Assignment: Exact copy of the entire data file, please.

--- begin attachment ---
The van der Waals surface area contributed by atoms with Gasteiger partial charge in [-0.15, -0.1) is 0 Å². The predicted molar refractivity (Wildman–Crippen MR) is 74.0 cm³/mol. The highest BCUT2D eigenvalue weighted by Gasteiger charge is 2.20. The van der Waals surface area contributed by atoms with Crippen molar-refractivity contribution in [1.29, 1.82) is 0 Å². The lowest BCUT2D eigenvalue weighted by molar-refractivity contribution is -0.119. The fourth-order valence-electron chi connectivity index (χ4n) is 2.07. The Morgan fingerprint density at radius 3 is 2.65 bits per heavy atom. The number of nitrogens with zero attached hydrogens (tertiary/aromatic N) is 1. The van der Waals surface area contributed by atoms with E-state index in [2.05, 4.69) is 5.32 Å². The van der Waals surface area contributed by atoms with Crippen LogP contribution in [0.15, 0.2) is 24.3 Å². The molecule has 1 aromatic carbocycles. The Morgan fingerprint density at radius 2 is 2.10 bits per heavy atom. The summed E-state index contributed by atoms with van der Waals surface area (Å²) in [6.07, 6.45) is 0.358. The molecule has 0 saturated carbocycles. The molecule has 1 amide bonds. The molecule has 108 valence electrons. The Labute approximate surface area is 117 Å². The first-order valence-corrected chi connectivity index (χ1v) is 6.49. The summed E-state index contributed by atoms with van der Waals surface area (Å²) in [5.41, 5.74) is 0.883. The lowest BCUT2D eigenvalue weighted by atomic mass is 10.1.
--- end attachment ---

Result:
The van der Waals surface area contributed by atoms with Gasteiger partial charge in [-0.15, -0.1) is 0 Å². The predicted molar refractivity (Wildman–Crippen MR) is 74.0 cm³/mol. The highest BCUT2D eigenvalue weighted by Gasteiger charge is 2.20. The van der Waals surface area contributed by atoms with Crippen molar-refractivity contribution in [1.29, 1.82) is 0 Å². The lowest BCUT2D eigenvalue weighted by molar-refractivity contribution is -0.119. The fourth-order valence-electron chi connectivity index (χ4n) is 2.07. The Morgan fingerprint density at radius 3 is 2.65 bits per heavy atom. The number of nitrogens with zero attached hydrogens (tertiary/aromatic N) is 1. The van der Waals surface area contributed by atoms with E-state index in [2.05, 4.69) is 5.32 Å². The van der Waals surface area contributed by atoms with Crippen LogP contribution in [0.15, 0.2) is 24.3 Å². The molecule has 1 aromatic carbocycles. The Morgan fingerprint density at radius 2 is 2.10 bits per heavy atom. The summed E-state index contributed by atoms with van der Waals surface area (Å²) in [6.07, 6.45) is 0.358. The molecule has 0 saturated carbocycles. The molecule has 1 amide bonds. The molecule has 108 valence electrons. The Labute approximate surface area is 117 Å². The first-order valence-corrected chi connectivity index (χ1v) is 6.49. The summed E-state index contributed by atoms with van der Waals surface area (Å²) in [5.41, 5.74) is 0.883. The lowest BCUT2D eigenvalue weighted by atomic mass is 10.1.